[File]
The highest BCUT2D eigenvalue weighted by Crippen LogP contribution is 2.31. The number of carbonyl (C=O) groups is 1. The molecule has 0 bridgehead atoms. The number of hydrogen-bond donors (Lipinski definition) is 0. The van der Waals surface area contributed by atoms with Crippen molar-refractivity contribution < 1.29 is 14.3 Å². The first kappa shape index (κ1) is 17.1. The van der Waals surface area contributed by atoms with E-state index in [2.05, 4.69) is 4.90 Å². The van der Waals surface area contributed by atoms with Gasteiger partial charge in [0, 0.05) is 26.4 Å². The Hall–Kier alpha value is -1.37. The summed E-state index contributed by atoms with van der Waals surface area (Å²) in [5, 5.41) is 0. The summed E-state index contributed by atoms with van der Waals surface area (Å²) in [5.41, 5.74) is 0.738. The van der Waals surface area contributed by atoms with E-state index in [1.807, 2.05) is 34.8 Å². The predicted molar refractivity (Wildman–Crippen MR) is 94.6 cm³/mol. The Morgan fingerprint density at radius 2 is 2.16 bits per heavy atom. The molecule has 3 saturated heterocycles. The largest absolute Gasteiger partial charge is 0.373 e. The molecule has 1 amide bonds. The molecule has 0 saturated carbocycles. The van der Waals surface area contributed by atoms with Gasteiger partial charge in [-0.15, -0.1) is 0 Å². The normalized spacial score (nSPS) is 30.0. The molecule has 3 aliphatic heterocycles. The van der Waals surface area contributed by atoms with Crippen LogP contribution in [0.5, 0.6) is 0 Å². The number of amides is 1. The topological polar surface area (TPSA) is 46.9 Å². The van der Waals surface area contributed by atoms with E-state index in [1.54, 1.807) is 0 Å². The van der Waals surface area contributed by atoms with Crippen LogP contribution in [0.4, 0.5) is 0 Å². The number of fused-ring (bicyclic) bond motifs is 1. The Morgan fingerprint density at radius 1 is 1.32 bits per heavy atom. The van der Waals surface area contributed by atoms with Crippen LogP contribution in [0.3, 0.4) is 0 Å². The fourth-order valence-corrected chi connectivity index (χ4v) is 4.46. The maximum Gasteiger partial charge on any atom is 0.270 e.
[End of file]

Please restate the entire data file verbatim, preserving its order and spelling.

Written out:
The highest BCUT2D eigenvalue weighted by Crippen LogP contribution is 2.31. The number of carbonyl (C=O) groups is 1. The molecule has 0 bridgehead atoms. The number of hydrogen-bond donors (Lipinski definition) is 0. The van der Waals surface area contributed by atoms with Crippen molar-refractivity contribution < 1.29 is 14.3 Å². The first kappa shape index (κ1) is 17.1. The van der Waals surface area contributed by atoms with E-state index in [2.05, 4.69) is 4.90 Å². The van der Waals surface area contributed by atoms with Gasteiger partial charge in [0, 0.05) is 26.4 Å². The Hall–Kier alpha value is -1.37. The summed E-state index contributed by atoms with van der Waals surface area (Å²) in [5, 5.41) is 0. The summed E-state index contributed by atoms with van der Waals surface area (Å²) in [5.41, 5.74) is 0.738. The van der Waals surface area contributed by atoms with E-state index in [1.807, 2.05) is 34.8 Å². The predicted molar refractivity (Wildman–Crippen MR) is 94.6 cm³/mol. The Morgan fingerprint density at radius 2 is 2.16 bits per heavy atom. The molecule has 3 saturated heterocycles. The largest absolute Gasteiger partial charge is 0.373 e. The molecule has 1 amide bonds. The molecule has 0 saturated carbocycles. The van der Waals surface area contributed by atoms with Gasteiger partial charge in [-0.15, -0.1) is 0 Å². The normalized spacial score (nSPS) is 30.0. The molecule has 3 aliphatic heterocycles. The van der Waals surface area contributed by atoms with Crippen LogP contribution in [0.5, 0.6) is 0 Å². The number of amides is 1. The topological polar surface area (TPSA) is 46.9 Å². The van der Waals surface area contributed by atoms with E-state index in [1.54, 1.807) is 0 Å². The van der Waals surface area contributed by atoms with Crippen LogP contribution in [0.4, 0.5) is 0 Å². The number of fused-ring (bicyclic) bond motifs is 1. The Morgan fingerprint density at radius 1 is 1.32 bits per heavy atom. The van der Waals surface area contributed by atoms with Crippen LogP contribution in [0.3, 0.4) is 0 Å². The fourth-order valence-corrected chi connectivity index (χ4v) is 4.46. The maximum Gasteiger partial charge on any atom is 0.270 e.